Inside Higher Education reports today on two developments in social science publishing centered on the large commercial publisher Sage.  In the story available here, we learn that the American Sociological Association, has followed the lead of the AAA and foresaken self-publishing its journals portfolio in lieu of a co-publishing agreement with Sage. This would have been a straight forward story of celebration or mourning (depending on where you stand), were it not co-occuring with the other storyline presented in the IHE story.  A fully Saged owned political science journal–Political Theory–is at the center of a controversy related to a flubbed firing/hiring/replacing of the journal’s editor.  The episode revealed for many political scientists the conflicts built into corporate owned or controlled journals and showed again the misallignment of commercial and scholarly values.  Read all about it and think twice when Sage calls and asks you to take up an editorship.  Thanks IHE.

(Forget open access.  Why again are we are dismantling the university press system and selling/giving away the pieces to these folks?)

Another Reason Not to Trust Corporate Publishers (and to Doubt the Societies Who Work with Them)

Inside Higher Education recently reported on a scheme through which Elsevier sought to offer $25 Amazon gift cards to anyone who gave one of its textbooks a five star rating on the Amazon or Barnes and Noble websites.  The sorry details are available in the IHE story here. Please join me in having nothing to do with Elsevier.

Does your publisher also issue fake journals?

Scholarly communication reformers and critics recently learned of another way in which the for-profit, toll access journal system has become significantly corrupted when media reports revealed that the giant publishing firm Elsevier has been publishing fake medical journals at the behest of large pharmaceutical firms including Merck. While those concerned with the corporate enclosure of journal publishing in anthropology and neighboring fields usually focus attention on Wiley-Blackwell, Routledge and other firms with large and growing footprints in these fields, it is worth noting in connection with the fake journal episode that a number of anthropology titles are on Elsevier’s +/-2000 journal list. There may be more titles from anthropology and neighboring areas, but I identify the following:

Archaeology, Ethnology and Anthropology of Eurasia
Evolution and Human Behavior
Journal of Anthropological Archaeology
Journal of Archaeological Science
Poetics: Journal of Empirical Research on Culture, the Media and the Arts

I am sure that these journals are edited by excellent colleagues and are contributed to by first-rate scholars, but I would not want to be associated with a journal published by Elsevier. The reasons are multiple but they now include a documented (and acknowledged) history of misleading publishing activity in the service of big drug companies and not in the service of scholarly integrity.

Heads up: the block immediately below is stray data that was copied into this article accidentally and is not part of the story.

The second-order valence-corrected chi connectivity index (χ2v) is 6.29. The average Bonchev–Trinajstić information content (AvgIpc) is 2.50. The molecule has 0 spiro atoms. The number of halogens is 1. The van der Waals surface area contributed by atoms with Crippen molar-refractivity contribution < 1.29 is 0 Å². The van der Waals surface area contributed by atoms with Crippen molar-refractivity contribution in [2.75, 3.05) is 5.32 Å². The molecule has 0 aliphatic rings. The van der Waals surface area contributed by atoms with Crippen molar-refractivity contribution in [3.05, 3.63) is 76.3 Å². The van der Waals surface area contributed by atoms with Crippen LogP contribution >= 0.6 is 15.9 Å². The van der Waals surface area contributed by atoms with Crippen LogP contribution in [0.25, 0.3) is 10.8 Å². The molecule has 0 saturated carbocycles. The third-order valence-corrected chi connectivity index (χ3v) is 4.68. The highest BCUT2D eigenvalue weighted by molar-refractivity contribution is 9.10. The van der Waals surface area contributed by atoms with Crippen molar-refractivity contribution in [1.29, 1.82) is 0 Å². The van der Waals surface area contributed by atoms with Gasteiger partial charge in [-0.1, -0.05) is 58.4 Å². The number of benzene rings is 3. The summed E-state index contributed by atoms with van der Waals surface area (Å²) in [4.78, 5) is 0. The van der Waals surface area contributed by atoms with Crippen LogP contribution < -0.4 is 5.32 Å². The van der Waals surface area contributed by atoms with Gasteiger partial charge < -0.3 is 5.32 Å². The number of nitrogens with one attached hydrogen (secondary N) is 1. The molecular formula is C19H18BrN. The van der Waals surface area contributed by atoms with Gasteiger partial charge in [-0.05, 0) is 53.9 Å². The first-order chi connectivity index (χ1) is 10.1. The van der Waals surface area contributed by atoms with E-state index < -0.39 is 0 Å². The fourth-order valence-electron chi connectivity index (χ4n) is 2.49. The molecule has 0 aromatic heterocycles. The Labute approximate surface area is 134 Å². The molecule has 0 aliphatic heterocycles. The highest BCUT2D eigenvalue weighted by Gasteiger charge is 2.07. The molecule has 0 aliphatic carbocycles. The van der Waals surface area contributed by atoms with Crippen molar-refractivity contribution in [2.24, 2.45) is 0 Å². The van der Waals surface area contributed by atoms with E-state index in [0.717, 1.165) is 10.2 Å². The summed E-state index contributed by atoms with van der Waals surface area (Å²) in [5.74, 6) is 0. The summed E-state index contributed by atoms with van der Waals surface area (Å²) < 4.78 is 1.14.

For the background on the fake journal story, see here and search on “Elsevier” at Open Access News.

10 Publishers Moving in the Right Direction

There is way more relevant news from the world of scholarly communications than any of us can keep up with.  Thankfully Open Access News does an amazing job of flagging tons of important items for our consideration. A recent bit of news that I was especially glad to see was the pro-OA statement offered by the directors of ten North American university presses.  These presses affirmed a collaborative, not-for-profit, public-interest position that contrasts strongly with that of the AAP and the AAUP.

I do not know all of these presses equally well, but I would note that the University Press of Florida and the University of Michigan Press have important histories in anthropology monograph publishing and that Wayne State University Press is crucial to folklore studies. The University Press of New England (via Wesleyan University Press) is central in ethnomusicology. This statement is one more reason for scholars to think favorably about these presses when looking for publishing partners.

Thank you University Press of Florida, University of Akron Press, University Press of New England, Athabasca University Press, Wayne State University Press, University of Calgary Press, The University of Michigan Press, The Rockefeller University Press, Penn State University, and University of Massachusetts Press.

PS: Where does your University Press stand?

UPDATE:  See the Inside Higher Education story here.

New Updated Directory of Open Access Anthropology Journals

As we were celebrating on May first this year our first  Open Access Anthropology Day, Lorenz made a great contribution by gathering many, if not all, the updated OAA Journals. You can read the post, which Lorenz wrote here, and if you would like to add other OAAJ, which are not listed in the page that he created, please leave him a comment under his post.  Interestingly, the languages that are being used in these journals are various: English, German, Multilingual, Scandinavian, Spanish, Portuguese, Czech, Polish, and French. Looking forward to see more other languages.

I encourage you to bookmark this valuable page. It will save a lot of your time searching for OAA journals since the page is updated. Also, it will be a great idea if professors encourage their students to search OAAJ and use them in their class papers. Professors are encouraged to use the Open Access Anthropology Journals to create materials for their classes. Students as well can encourage their professors to use the materials in OAA journals to prepare for the class readings. Thanks Lorenz.